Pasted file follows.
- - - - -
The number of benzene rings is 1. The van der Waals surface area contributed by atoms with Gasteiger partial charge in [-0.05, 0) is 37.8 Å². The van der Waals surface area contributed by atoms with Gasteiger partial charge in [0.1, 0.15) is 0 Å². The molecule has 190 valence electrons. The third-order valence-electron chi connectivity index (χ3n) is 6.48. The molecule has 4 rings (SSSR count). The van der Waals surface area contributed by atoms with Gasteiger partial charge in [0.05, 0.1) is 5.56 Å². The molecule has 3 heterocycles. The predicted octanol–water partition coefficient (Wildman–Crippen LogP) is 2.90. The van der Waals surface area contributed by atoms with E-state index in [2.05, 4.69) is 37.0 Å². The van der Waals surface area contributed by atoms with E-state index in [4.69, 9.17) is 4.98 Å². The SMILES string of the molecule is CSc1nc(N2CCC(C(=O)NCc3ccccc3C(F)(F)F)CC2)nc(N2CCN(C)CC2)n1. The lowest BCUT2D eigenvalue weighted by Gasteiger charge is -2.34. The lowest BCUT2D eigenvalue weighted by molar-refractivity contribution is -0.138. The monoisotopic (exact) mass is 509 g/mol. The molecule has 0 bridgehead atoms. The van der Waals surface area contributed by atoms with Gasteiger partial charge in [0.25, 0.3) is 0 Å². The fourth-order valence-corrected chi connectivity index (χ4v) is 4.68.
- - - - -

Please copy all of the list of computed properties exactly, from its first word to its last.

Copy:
The number of benzene rings is 1. The van der Waals surface area contributed by atoms with Gasteiger partial charge in [-0.05, 0) is 37.8 Å². The van der Waals surface area contributed by atoms with Gasteiger partial charge in [0.1, 0.15) is 0 Å². The molecule has 190 valence electrons. The third-order valence-electron chi connectivity index (χ3n) is 6.48. The molecule has 4 rings (SSSR count). The van der Waals surface area contributed by atoms with Gasteiger partial charge in [0.05, 0.1) is 5.56 Å². The molecule has 3 heterocycles. The predicted octanol–water partition coefficient (Wildman–Crippen LogP) is 2.90. The van der Waals surface area contributed by atoms with E-state index in [2.05, 4.69) is 37.0 Å². The van der Waals surface area contributed by atoms with E-state index in [4.69, 9.17) is 4.98 Å². The SMILES string of the molecule is CSc1nc(N2CCC(C(=O)NCc3ccccc3C(F)(F)F)CC2)nc(N2CCN(C)CC2)n1. The lowest BCUT2D eigenvalue weighted by Gasteiger charge is -2.34. The lowest BCUT2D eigenvalue weighted by molar-refractivity contribution is -0.138. The monoisotopic (exact) mass is 509 g/mol. The molecule has 0 bridgehead atoms. The van der Waals surface area contributed by atoms with Gasteiger partial charge in [0.25, 0.3) is 0 Å². The fourth-order valence-corrected chi connectivity index (χ4v) is 4.68.